Some evenings, when I take a break from a ballgame on TV to see what Carolyn is up to, I find my lovely wife out back in the sunroom working on the computer and listening to music. I’ve never figured out how daughter Tess’s iTunes work or how to find music on YouTube, but Carolyn seems to produce personal mini-concerts for herself several nights a week.
“Oh, good,” she says when I stick my head around the corner. “Did you come to dance with me?”
“Gee, honey, the game’s tied going into overtime, but …”
“Just one dance!”
“Aw, sweetie, I’m not really … you know … in the mood …”
By which time Carolyn has clicked on some favorite tune, turned up the volume, and taken my hand.
“Will you walk into my parlor?” said the spider to the fly.
For 30 years, Carolyn has been threatening to sign us up for dance lessons, but in the meantime we have both become comfortable with the limited repertoire of dance moves we do have, which come down to a few jitterbug twirls, a behind the back pass, a waltz step or two, and a lot of free style, non-contact shucking and jiving with occasional resemblances to the Twist, the Fish, the Swim, the Pony, the Mashed Potato and the Hustle. (Look it up, kiddies.)
So there we are out in the sunroom, grandparents, kids grown, dog embarrassed, Uncle Kracker crooning “Follow Me,” dancing in the glow of the computer screen.
Reluctantly, stiffly at first, I indulge my pretty wife, not sure I can find the rhythm or the beat, my balance or my feet. But if I surrender to the music the way Carolyn does, pretty soon we’re both into it, young and hip again for a moment, two against the world.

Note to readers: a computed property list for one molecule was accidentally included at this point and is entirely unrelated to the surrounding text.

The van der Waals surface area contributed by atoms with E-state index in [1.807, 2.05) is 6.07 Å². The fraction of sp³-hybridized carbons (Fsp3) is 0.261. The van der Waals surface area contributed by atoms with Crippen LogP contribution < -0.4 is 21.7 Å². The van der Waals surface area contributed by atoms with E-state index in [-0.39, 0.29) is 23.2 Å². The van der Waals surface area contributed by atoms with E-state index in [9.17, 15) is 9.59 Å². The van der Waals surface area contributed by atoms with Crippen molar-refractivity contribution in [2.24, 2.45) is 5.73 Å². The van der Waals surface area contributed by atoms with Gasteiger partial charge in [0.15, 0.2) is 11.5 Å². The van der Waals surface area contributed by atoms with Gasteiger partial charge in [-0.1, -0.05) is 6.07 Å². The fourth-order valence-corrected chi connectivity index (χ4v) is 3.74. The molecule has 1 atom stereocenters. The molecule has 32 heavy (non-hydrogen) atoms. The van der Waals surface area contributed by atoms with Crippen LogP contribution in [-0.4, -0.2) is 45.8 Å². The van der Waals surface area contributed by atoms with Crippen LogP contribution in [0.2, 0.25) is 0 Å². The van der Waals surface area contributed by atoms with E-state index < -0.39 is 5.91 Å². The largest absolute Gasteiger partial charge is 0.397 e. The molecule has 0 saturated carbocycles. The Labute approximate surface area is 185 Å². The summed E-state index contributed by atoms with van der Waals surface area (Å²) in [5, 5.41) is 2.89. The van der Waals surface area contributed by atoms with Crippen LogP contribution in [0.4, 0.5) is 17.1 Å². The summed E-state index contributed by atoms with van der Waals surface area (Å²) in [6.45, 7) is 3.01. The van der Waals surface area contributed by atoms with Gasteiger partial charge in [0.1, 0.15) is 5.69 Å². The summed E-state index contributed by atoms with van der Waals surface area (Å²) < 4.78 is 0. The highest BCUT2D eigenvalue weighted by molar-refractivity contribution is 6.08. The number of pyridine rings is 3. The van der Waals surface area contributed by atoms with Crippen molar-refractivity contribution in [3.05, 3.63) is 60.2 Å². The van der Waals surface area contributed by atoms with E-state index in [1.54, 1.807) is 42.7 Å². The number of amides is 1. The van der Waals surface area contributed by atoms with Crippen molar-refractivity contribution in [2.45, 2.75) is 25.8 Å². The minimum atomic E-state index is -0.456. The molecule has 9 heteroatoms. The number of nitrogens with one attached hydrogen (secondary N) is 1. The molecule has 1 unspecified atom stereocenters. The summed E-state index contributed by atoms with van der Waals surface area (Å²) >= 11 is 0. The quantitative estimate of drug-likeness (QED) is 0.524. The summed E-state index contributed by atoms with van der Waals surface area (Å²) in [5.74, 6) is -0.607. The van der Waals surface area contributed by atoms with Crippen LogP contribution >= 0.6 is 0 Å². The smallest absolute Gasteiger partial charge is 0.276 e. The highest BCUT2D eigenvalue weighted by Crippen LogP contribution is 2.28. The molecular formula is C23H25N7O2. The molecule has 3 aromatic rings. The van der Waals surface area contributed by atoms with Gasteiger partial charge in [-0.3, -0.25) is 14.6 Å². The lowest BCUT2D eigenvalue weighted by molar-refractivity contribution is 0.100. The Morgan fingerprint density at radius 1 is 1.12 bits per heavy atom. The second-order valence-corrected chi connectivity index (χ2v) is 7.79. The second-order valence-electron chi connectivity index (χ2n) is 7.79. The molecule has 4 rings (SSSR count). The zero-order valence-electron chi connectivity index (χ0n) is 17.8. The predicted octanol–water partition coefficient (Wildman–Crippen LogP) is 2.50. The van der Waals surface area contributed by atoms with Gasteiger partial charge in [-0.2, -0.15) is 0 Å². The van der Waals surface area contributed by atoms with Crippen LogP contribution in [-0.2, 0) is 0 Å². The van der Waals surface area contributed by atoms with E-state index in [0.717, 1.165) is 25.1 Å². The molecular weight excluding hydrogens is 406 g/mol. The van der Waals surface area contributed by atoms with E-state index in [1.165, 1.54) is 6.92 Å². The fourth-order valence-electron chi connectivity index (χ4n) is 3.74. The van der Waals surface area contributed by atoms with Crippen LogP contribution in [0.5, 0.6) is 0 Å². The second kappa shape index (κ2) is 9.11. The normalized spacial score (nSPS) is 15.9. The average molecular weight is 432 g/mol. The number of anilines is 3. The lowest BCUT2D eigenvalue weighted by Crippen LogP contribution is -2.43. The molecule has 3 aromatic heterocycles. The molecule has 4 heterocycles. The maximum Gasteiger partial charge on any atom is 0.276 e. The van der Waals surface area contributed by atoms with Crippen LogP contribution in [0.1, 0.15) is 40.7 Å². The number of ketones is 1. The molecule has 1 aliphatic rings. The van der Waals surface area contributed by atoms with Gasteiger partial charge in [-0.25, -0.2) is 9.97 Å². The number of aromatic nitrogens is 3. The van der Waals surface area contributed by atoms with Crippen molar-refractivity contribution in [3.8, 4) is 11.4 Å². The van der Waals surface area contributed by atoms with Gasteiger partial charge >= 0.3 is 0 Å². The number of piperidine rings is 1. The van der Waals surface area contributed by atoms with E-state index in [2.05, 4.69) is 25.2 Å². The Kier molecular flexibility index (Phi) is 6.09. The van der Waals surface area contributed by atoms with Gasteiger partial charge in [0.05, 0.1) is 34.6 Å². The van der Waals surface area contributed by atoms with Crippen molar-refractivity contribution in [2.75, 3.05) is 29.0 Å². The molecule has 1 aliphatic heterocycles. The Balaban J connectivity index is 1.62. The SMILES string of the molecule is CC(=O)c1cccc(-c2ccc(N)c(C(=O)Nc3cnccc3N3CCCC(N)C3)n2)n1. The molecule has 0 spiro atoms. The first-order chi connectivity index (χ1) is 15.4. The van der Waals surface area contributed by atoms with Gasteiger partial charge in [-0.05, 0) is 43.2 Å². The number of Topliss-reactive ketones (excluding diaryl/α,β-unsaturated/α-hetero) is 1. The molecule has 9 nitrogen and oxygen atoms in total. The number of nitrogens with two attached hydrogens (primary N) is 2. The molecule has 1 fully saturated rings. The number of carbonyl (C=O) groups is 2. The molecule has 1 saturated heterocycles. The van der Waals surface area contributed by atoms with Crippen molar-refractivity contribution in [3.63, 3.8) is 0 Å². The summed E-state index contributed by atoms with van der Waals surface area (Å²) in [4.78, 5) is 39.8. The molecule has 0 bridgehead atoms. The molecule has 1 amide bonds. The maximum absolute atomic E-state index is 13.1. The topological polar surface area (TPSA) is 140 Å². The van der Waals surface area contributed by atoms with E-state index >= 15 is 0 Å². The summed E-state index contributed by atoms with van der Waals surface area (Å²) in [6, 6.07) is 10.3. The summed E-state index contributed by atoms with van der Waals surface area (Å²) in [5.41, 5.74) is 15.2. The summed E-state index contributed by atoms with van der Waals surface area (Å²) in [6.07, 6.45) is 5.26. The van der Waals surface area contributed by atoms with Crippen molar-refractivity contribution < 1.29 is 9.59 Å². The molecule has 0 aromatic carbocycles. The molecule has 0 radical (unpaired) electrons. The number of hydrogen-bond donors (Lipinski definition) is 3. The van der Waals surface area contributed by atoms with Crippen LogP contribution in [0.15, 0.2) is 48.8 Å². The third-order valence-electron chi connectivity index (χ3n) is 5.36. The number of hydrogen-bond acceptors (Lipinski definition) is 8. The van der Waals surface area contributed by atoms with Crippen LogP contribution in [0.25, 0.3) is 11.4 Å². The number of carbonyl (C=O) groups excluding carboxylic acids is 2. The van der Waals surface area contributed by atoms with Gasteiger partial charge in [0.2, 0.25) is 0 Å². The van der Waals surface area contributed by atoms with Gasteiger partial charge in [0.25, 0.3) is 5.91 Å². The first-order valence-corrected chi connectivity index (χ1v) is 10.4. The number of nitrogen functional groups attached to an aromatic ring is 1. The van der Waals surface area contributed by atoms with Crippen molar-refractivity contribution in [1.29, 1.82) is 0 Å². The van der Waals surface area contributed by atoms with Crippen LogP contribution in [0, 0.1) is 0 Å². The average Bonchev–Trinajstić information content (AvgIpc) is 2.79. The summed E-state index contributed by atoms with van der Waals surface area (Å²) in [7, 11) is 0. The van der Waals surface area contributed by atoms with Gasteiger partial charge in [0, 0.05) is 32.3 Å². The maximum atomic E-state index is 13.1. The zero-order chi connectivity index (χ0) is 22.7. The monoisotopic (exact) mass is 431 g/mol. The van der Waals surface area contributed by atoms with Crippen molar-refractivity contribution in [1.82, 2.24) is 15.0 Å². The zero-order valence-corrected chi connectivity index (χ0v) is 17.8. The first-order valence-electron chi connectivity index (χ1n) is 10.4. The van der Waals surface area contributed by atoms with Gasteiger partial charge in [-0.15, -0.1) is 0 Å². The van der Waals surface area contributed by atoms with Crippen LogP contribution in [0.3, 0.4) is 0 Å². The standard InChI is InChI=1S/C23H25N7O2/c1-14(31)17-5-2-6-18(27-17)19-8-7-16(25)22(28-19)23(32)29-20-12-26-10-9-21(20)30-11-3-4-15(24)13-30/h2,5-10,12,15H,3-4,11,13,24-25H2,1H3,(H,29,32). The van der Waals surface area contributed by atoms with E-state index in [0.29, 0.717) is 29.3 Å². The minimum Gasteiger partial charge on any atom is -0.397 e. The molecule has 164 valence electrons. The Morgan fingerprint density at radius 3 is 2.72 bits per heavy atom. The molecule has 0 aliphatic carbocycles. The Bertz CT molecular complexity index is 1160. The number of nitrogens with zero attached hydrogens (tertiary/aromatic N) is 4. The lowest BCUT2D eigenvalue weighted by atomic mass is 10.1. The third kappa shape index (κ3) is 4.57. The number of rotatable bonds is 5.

Follow me, everything is alright
I’ll be the one to tuck you in at night
And if you want to leave I can guarantee
You won’t find nobody else like me
When I was young I spent an inordinate number of hours listening to music, rock and folk mostly. Dylan, Chuck Berry, Joan Baez, the Beatles, the Stones, Tom Rush, Dave Van Ronk, Geoff and Maria Muldaur, Dick and Mimi Farina, all spoke directly to me. They told me that life wasn’t about paying bills and balancing your checkbook. Life was about falling in love, making a life with someone, making a difference, championing the underdog, making this mysterious existence a little less lonely and frightening.
Dancing with Carolyn the other night I suddenly realized what it was that I despise so about the reactionary wave that has swept over this country in recent year, bearing all in its path ever backwards into the uptight, polluted past. It is anti-life. There is no poetry, no music, no art, no dancing, just a disheartening, soul-deadening, Scrooge-like death march to earmark elimination and deficit reduction. The squares have taken over!
So while we wait for the return of the generous spirit of America, for the light to overcome the darkness, for a freedom that is not just a matter of defense spending but of enlightenment, for an embrace of life in its manifold fullness as opposed to its miserable particulars, we must work, pray, educate and demonstrate, certainly, but it also wouldn’t hurt to do a little dance with someone you love.
Freelance journalist Edgar Allen Beem lives in Yarmouth. The Universal Notebook is his personal, weekly look at the world around him.